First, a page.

“Yes, there was a noticeable absence of certain sounds at both morning and night (no doubt conversely permitting other sounds to be heard more clearly), but perhaps these newfound observations might simply be attributed to a state of heightened awareness to my surroundings?” That’s the always interesting Tristan Louth-Robins from his blog on his experience of the Covid-era quietude.

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▰ Shortly before the nation started shutting down, I was due to review a live concert performance here in San Francisco. I canceled the afternoon of the show, due to safety concerns, and my editor was supportive of the decision. This weekend I “attended” a three-hour online concert (streamed live from various locations) for the same magazine, in order to review it. I’ll let you know when the article comes out. In some ways it wasn’t unlike going to a local experimental-music concert, in that I went alone, recognized some people I knew (in the chat room), and spoke (well, texted in the browse) with one of them. [clapping emoji]

▰ Wild weekend. Took almost five minutes to clean the synth patch cables off my home-office floor this morning.

▰ On the one hand, it’s unfortunate Devs was only eight episodes long and now it’s over. On the other, it was only eight episodes long, so I could probably just watch it all over again.

▰ Belated RIP to John Conway, who died on April 11 at the age of 82. Conway was synonymous with the Game of Life, not the Milton Bradley game, but the cellular-automaton evolving system. I spoke with him once on the phone for … I’ve no idea how long. It was a tremendous conversation, not intended for publication so I didn’t record. I’d confirmed with a magazine its interest in me mediating a conversation between Conway and Brian Eno. Eno, through management, was apparently into the scenario, but Conway had retired and told me he was more than ever just focused on the things he wanted to focus on. Thus, the three-way conversation never managed to occur, but I treasure the time I got to speak with him.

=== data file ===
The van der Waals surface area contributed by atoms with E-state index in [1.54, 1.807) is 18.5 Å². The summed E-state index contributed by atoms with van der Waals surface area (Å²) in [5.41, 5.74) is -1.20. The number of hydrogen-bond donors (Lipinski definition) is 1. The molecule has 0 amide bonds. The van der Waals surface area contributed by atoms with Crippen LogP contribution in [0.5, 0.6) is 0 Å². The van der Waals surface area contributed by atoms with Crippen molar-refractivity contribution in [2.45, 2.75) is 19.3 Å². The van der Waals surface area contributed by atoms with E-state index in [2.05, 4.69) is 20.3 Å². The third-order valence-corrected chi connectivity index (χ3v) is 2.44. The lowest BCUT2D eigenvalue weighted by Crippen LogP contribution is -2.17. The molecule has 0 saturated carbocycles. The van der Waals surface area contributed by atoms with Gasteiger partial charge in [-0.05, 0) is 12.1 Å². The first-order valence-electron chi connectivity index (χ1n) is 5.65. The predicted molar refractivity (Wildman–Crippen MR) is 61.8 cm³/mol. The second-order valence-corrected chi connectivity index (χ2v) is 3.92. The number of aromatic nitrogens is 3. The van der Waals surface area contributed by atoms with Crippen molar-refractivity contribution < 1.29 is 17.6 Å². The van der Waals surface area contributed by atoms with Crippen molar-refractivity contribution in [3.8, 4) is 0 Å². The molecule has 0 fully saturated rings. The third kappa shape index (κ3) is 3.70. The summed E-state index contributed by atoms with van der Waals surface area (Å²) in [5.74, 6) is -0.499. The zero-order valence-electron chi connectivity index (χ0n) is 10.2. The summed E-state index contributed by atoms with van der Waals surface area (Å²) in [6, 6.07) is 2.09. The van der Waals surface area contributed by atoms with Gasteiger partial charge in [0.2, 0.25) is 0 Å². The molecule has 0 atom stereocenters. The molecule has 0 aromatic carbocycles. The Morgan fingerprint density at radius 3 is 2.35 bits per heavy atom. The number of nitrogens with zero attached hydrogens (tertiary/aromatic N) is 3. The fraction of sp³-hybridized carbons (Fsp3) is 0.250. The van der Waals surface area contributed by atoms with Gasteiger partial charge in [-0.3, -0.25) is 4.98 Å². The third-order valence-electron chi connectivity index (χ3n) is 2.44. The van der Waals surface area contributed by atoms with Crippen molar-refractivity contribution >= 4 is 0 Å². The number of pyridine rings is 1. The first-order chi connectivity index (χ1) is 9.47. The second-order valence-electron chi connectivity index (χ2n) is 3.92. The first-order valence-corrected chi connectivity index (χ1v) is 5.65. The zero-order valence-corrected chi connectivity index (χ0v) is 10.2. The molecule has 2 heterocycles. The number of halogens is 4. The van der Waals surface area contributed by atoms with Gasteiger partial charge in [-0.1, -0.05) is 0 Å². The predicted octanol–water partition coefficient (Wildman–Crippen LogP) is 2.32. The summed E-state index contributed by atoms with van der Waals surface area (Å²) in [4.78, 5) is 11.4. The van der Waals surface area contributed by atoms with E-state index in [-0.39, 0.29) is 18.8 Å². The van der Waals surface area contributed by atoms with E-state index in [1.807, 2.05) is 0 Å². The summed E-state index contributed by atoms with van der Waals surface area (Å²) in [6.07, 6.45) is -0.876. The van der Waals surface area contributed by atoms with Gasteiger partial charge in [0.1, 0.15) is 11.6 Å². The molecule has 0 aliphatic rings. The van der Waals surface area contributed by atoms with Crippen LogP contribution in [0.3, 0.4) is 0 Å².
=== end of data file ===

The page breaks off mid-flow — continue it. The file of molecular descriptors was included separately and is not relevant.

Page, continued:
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This Week in Sound (Update)

The best tips in life are free.

I got another issue of the This Week in Sound email newsletter out last night. Topics included:

▰ hearing tiny earthquakes
▰ “anti-road rage” electric car sounds
▰ machine listening of “keyword spotting”
▰ sonification skepticism
▰ TikTok as musical tool
▰ + more

You can subscribe, for free, at

Folks ask about a paid version. I don’t think, at the moment, I’d do that. Substack’s minimum fee for subscribers is $5/month, I believe, which is more than I’d expect someone to pay. I may add a “tip jar” at some point. The main tips I’d appreciate, though, are examples of sound you come across, especially in specialized fields where sound may not normally be a topic of conversation.

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This Week in Sound: Stationary v. Non-Stationary Noise +

A lightly annotated clipping service

These sound-studies highlights of the week are lightly adapted from the April 13, 2020, issue of the free weekly email newsletter This Week in Sound (

As always, if you find sonic news of interest, please share it with me, and (except with the most widespread of news items) I’ll credit you should I mention it here.

Fascinating explanation from Robert Aichner, of Microsoft Teams, on how they’re using AI to increase noise cancellation, and the difference between “stationary” (“such as a computer fan or air conditioner running in the background”) and “non-stationary” noise, in this interview by Emil Protalinski. “Going forward, Microsoft Teams will suppress non-stationary noises like a dog barking or somebody shutting a door. ‘That is not stationary,’ Aichner explained. ‘You cannot estimate that in speech pauses. What machine learning now allows you to do is to create this big training set, with a lot of representative noises.'” (Via subtopes)